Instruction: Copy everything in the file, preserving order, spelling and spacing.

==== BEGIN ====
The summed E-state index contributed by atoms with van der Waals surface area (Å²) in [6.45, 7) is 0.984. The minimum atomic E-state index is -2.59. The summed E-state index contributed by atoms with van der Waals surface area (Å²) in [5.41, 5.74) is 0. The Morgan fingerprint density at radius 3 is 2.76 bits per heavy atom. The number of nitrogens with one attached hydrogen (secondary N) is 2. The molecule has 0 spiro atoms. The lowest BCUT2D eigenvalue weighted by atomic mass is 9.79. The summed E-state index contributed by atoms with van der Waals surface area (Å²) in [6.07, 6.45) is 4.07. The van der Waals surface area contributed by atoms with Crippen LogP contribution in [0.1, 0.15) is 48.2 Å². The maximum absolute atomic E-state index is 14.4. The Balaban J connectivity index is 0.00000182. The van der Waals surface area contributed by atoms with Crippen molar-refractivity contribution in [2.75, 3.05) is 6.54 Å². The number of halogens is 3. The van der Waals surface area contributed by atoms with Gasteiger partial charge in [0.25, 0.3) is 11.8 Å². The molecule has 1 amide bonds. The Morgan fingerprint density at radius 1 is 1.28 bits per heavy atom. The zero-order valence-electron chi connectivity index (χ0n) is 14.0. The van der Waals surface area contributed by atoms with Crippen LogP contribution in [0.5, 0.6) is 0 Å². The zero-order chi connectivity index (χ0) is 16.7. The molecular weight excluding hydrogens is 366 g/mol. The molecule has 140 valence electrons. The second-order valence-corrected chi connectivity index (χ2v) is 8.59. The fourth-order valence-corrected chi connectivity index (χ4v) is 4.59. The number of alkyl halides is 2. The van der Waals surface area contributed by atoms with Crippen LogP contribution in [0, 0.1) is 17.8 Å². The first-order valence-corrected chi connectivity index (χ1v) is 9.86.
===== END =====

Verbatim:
The summed E-state index contributed by atoms with van der Waals surface area (Å²) in [6.45, 7) is 0.984. The minimum atomic E-state index is -2.59. The summed E-state index contributed by atoms with van der Waals surface area (Å²) in [5.41, 5.74) is 0. The Morgan fingerprint density at radius 3 is 2.76 bits per heavy atom. The number of nitrogens with one attached hydrogen (secondary N) is 2. The molecule has 0 spiro atoms. The lowest BCUT2D eigenvalue weighted by atomic mass is 9.79. The summed E-state index contributed by atoms with van der Waals surface area (Å²) in [6.07, 6.45) is 4.07. The van der Waals surface area contributed by atoms with Crippen LogP contribution in [0.1, 0.15) is 48.2 Å². The maximum absolute atomic E-state index is 14.4. The Balaban J connectivity index is 0.00000182. The van der Waals surface area contributed by atoms with Crippen molar-refractivity contribution in [2.75, 3.05) is 6.54 Å². The number of halogens is 3. The van der Waals surface area contributed by atoms with Gasteiger partial charge in [0.25, 0.3) is 11.8 Å². The molecule has 1 amide bonds. The Morgan fingerprint density at radius 1 is 1.28 bits per heavy atom. The zero-order valence-electron chi connectivity index (χ0n) is 14.0. The van der Waals surface area contributed by atoms with Crippen LogP contribution in [0.5, 0.6) is 0 Å². The zero-order chi connectivity index (χ0) is 16.7. The molecular weight excluding hydrogens is 366 g/mol. The molecule has 140 valence electrons. The second-order valence-corrected chi connectivity index (χ2v) is 8.59. The fourth-order valence-corrected chi connectivity index (χ4v) is 4.59. The number of alkyl halides is 2. The van der Waals surface area contributed by atoms with Crippen LogP contribution in [0, 0.1) is 17.8 Å². The first-order valence-corrected chi connectivity index (χ1v) is 9.86.